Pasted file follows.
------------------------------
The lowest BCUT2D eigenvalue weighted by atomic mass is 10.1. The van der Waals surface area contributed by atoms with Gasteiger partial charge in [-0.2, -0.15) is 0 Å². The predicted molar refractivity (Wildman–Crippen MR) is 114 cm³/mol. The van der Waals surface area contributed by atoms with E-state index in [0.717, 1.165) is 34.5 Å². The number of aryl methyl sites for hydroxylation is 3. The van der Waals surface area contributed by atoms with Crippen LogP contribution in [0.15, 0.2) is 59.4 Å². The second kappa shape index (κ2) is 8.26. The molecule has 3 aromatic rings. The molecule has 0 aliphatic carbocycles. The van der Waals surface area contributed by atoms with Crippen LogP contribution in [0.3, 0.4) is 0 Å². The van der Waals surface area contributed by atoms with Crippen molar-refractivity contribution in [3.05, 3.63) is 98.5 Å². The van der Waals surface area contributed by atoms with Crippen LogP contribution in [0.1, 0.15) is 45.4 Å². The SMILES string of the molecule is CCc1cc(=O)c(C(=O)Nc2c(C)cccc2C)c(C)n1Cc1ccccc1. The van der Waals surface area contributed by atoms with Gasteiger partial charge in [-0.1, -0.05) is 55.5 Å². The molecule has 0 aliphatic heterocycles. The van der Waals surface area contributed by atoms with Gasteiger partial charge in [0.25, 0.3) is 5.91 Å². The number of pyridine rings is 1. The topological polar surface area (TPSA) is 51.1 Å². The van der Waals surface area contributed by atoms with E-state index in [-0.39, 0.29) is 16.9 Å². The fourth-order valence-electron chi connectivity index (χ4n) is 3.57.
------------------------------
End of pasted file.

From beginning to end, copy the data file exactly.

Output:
The lowest BCUT2D eigenvalue weighted by atomic mass is 10.1. The van der Waals surface area contributed by atoms with Gasteiger partial charge in [-0.2, -0.15) is 0 Å². The predicted molar refractivity (Wildman–Crippen MR) is 114 cm³/mol. The van der Waals surface area contributed by atoms with E-state index in [0.717, 1.165) is 34.5 Å². The number of aryl methyl sites for hydroxylation is 3. The van der Waals surface area contributed by atoms with Crippen LogP contribution in [0.15, 0.2) is 59.4 Å². The second kappa shape index (κ2) is 8.26. The molecule has 3 aromatic rings. The molecule has 0 aliphatic carbocycles. The van der Waals surface area contributed by atoms with Crippen LogP contribution in [0.3, 0.4) is 0 Å². The van der Waals surface area contributed by atoms with Crippen molar-refractivity contribution in [3.05, 3.63) is 98.5 Å². The van der Waals surface area contributed by atoms with Crippen LogP contribution in [0.1, 0.15) is 45.4 Å². The SMILES string of the molecule is CCc1cc(=O)c(C(=O)Nc2c(C)cccc2C)c(C)n1Cc1ccccc1. The van der Waals surface area contributed by atoms with Gasteiger partial charge in [-0.1, -0.05) is 55.5 Å². The molecule has 0 aliphatic heterocycles. The van der Waals surface area contributed by atoms with Gasteiger partial charge in [0.25, 0.3) is 5.91 Å². The number of pyridine rings is 1. The topological polar surface area (TPSA) is 51.1 Å². The van der Waals surface area contributed by atoms with E-state index in [-0.39, 0.29) is 16.9 Å². The fourth-order valence-electron chi connectivity index (χ4n) is 3.57.